Even before the pandemic,
had been stepping up its efforts to sell directly to consumers and online. That’s been a winning strategy throughout the Covid-19 crisis, and the athletic giant’s latest moves show it’s doubling down on that strategy.
On Wednesday, Nike (ticker: NKE) announced changes to its senior leadership team, as it aims to support its Consumer Direct Acceleration (CDA), a strategy it announced last month.
In its press release, Nike said the moves would further its CDA goals of creating “a more premium, consistent and seamless consumer experience across Nike’s owned and strategic partner ecosystem,” and uniting its technology investments to boost its digital transformation.
Nike named a number of new executives to its team to spearhead different geographies and brand segments, but also warned that changes to its operational model to fit with its CDA will likely result in a net loss of jobs across the company. Nike is planning to take a one-time pre-tax charge of $200 million to $250 million to cover the termination costs.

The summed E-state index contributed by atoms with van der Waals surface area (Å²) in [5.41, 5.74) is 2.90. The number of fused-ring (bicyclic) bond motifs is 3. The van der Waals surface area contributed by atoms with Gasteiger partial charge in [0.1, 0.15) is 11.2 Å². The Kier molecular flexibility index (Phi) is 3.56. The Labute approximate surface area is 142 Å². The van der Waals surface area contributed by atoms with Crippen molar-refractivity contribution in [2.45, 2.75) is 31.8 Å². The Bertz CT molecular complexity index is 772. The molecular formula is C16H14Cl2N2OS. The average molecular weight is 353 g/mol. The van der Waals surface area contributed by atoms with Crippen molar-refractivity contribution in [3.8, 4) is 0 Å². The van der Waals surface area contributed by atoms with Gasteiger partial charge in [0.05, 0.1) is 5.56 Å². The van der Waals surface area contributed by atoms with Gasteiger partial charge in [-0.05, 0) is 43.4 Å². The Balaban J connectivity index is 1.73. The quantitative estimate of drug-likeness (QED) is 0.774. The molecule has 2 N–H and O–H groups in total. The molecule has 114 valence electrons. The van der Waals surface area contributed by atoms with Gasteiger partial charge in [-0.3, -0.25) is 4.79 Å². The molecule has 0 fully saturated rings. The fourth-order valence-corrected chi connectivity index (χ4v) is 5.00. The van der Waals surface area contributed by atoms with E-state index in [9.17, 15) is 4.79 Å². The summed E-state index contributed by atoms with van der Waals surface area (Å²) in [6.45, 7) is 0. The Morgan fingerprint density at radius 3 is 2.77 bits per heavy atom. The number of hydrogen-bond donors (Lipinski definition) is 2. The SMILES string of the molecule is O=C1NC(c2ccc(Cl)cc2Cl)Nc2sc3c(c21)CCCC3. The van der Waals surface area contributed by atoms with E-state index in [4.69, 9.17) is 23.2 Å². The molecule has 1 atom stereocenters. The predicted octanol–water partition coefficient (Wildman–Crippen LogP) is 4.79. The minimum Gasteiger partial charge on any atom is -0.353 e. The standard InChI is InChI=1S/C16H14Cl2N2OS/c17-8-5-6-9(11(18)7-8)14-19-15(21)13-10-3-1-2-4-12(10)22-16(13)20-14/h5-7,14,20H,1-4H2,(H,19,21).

Most of the new appointees are Nike veterans, aside from a couple of recent hires from
(KO), so it’s not a huge shift in terms of C-suite composition. However, with more than half a dozen new promotions, it does show that the company is looking to move quickly as it shifts to an ever more digital and direct-to-consumer (DTC) strategy.
It’s not surprising that the company is looking to move fast in this direction. Even before Covid, Nike had seen success with these efforts, as it invested heavily in improving its digital presence and selling directly to consumers. This year, even with the economic uncertainty stemming from the crisis, people have shown they’re still willing to spend money, especially on health and wellness.
Nike’s most recent quarter showed that its robust e-commerce business still wasn’t enough to offset store closures. No wonder then that the company wants to speed up its growing online presence. Recent spikes in coronavirus cases have many cities and states rethinking reopenings, while many consumers may choose to stay home even when stores reopen.
Yet longer term, investments that Nike and others make their digital business will remain crucial, pandemic or not. Many industry watchers believe that the pandemic accelerated trends already in place in retail, especially consumers’ willingness to buy more and more often online.
Nike is up 0.2% to $98.56 in recent trading.